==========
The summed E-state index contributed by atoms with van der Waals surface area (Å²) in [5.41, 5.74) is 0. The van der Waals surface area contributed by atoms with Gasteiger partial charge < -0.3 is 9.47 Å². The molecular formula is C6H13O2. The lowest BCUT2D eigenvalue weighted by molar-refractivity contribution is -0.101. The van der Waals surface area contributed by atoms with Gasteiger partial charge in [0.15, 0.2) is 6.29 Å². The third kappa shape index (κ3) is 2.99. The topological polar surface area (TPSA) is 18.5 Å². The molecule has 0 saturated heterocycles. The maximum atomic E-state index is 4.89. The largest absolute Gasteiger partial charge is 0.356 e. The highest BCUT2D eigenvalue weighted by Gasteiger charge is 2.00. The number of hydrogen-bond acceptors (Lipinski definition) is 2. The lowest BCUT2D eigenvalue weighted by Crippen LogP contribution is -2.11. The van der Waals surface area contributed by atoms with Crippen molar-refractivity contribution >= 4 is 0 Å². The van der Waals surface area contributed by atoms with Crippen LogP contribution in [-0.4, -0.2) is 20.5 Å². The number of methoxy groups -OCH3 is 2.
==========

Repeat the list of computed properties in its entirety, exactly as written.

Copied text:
The summed E-state index contributed by atoms with van der Waals surface area (Å²) in [5.41, 5.74) is 0. The van der Waals surface area contributed by atoms with Gasteiger partial charge < -0.3 is 9.47 Å². The molecular formula is C6H13O2. The lowest BCUT2D eigenvalue weighted by molar-refractivity contribution is -0.101. The van der Waals surface area contributed by atoms with Gasteiger partial charge in [0.15, 0.2) is 6.29 Å². The third kappa shape index (κ3) is 2.99. The topological polar surface area (TPSA) is 18.5 Å². The molecule has 0 saturated heterocycles. The maximum atomic E-state index is 4.89. The largest absolute Gasteiger partial charge is 0.356 e. The highest BCUT2D eigenvalue weighted by Gasteiger charge is 2.00. The number of hydrogen-bond acceptors (Lipinski definition) is 2. The lowest BCUT2D eigenvalue weighted by Crippen LogP contribution is -2.11. The van der Waals surface area contributed by atoms with Crippen molar-refractivity contribution >= 4 is 0 Å². The van der Waals surface area contributed by atoms with Crippen LogP contribution in [-0.4, -0.2) is 20.5 Å². The number of methoxy groups -OCH3 is 2.